progress is not the elimination of struggle, but rather a change in its terms’ - Aneurin Bevan

a worrying attack on democratic rights

Yet again an employer has gone to the High Court to stop members of a trade union from taking industrial action. After a democratic vote, using a secret ballot, conducted by an independent organisation (the Electoral Reform Society) a majority of RMT members voted in favour of a national rail strike in a dispute over workplace safety.

Instead of allowing the democratic decision of RMT members to withdraw their labour in protest at cuts to safety inspections, Network Rail went to the High Court to get an injunction on a technicality. Following this, there has been an anti-union campaign in the media, suggesting that ballots were sent to burnt-out signal-boxes - claims designed to give people the impression that the ballot was rigged.

Now, the general secretary of the RMT is a Marmite figure, you either love him or hate him. But Bob Crow is employed by workers in rail, maritime, and transportation sectors to defend their interests at work - and trade unions are the most regulated organisations in the UK.

Which is why there has been an angry response to the suggestion by John Humphreys, presenter of the Today programme on Radio 4, that there could be suspicions about the validity of the balloting process. If he had researched the story beyond tabloid headlines, he would have known in advance of interviewing Bob Crow that the courts had invalidated the vote on a technicality - the ballot was fair.

As Labour MP John McDonnell explains:
"To hold a ballot the union must construct and supply the employer with a detailed and complex matrix of information setting out which members it is balloting, their job titles, grades, departments and work locations. The employer is under no obligation to co-operate with the union to ensure this is accurate. If there is the slightest inaccuracy, even where it did not affect the result, the ballot is open to being challenged by the employer and quashed by the courts. [...]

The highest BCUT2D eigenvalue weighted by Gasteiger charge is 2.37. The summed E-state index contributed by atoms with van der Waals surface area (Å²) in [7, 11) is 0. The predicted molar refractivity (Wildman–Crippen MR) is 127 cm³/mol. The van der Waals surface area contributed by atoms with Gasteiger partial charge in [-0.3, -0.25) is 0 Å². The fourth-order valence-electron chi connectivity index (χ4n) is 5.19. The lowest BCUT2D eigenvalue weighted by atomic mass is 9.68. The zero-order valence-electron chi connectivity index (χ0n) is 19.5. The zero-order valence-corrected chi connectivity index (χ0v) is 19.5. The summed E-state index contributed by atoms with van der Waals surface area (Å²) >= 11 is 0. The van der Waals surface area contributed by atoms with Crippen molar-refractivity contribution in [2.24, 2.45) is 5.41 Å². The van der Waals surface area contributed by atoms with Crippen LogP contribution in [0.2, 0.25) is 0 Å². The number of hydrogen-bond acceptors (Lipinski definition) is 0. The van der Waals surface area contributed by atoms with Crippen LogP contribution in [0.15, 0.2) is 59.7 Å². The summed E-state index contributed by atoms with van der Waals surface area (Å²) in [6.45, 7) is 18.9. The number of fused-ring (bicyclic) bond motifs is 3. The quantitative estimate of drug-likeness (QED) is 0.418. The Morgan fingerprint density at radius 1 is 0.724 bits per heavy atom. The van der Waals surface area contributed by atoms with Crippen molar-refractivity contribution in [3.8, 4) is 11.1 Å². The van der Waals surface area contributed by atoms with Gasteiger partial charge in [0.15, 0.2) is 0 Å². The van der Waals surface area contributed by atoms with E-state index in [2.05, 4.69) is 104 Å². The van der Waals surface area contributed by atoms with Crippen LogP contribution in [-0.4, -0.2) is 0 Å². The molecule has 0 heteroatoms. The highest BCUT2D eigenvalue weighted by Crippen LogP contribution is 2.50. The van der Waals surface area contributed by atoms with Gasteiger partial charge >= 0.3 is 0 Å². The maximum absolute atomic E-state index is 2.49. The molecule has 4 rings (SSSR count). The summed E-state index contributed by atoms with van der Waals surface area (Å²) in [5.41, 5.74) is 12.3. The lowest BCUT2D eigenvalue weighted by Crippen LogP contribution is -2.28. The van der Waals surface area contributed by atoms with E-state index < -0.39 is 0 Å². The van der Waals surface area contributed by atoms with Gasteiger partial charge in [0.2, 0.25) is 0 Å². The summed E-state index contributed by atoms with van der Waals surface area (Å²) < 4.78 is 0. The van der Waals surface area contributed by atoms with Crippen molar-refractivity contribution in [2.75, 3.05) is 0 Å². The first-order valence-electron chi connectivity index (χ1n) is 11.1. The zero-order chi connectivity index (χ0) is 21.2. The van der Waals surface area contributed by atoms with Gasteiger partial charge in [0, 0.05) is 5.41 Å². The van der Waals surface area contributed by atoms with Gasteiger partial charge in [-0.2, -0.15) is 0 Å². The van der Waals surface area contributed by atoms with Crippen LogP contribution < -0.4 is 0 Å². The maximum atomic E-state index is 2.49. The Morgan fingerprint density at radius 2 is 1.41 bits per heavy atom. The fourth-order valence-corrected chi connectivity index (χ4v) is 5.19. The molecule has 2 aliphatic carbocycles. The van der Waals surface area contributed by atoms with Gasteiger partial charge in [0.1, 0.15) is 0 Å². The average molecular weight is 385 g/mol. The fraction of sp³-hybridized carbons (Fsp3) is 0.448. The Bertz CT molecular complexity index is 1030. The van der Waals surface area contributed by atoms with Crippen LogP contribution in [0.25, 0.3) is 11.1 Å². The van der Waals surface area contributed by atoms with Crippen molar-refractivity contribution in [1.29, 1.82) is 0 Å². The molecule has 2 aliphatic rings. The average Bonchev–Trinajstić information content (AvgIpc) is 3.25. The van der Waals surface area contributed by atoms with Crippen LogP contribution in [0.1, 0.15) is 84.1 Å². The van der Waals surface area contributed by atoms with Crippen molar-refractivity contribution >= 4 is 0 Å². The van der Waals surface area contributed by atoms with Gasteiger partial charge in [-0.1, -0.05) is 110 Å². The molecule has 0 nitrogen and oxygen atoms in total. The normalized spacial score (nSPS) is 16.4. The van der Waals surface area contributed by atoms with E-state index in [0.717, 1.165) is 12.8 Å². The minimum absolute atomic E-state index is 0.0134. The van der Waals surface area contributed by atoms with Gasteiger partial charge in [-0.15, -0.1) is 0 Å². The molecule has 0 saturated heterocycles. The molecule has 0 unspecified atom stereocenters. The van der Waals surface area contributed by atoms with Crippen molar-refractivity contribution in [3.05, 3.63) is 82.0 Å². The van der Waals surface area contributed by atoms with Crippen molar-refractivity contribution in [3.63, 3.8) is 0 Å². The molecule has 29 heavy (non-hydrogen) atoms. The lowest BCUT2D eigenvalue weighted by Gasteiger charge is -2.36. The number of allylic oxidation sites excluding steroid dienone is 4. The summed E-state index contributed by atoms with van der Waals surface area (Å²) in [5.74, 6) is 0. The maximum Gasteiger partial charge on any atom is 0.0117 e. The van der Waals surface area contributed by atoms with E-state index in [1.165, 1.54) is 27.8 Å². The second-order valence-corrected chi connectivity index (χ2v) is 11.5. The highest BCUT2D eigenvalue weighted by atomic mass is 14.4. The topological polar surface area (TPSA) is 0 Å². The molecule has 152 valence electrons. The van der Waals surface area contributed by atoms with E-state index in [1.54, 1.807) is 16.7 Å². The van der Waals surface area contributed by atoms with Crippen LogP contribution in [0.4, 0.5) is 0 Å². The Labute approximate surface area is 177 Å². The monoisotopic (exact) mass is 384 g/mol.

"The result is not fewer strikes but a deteriorating industrial relations climate as people become increasingly angry that their democratic wishes are frustrated by one-sided anti-trade-union laws."
A representative of Network Rail appeared on Channel Four News saying to say that the union should not be so quick to issue strike ballots, but before the it was announced, Network Rail bosses were not negotiating with the RMT on the safety issues. Only when the results of the strike ballot had been announced did bosses agree to talks at ACAS with the union.

What is worrying about these human rights violations is that employers are effectively given the power by law to erode terms and conditions in the workplace - with consequences for the general public.

In the context of the Network Rail dispute, fewer saftey inspections could mean that maintenance workers and the travelling public are put at greater risk of injury or death. In the case of Unite's dispute with BA, Willie Walsh has been able to use other airlines to break the strike - yet workers at those airlines would be breaking the law if they took action in solidarity with BA cabin crew and refused to cross their picket line. So a race to the bottom in terms and conditions is made possible by the anti-union laws.

How can ordinary people have faith in the legal system if it empowers bullying employers and overturns democratic decisions?

No comments:

Post a Comment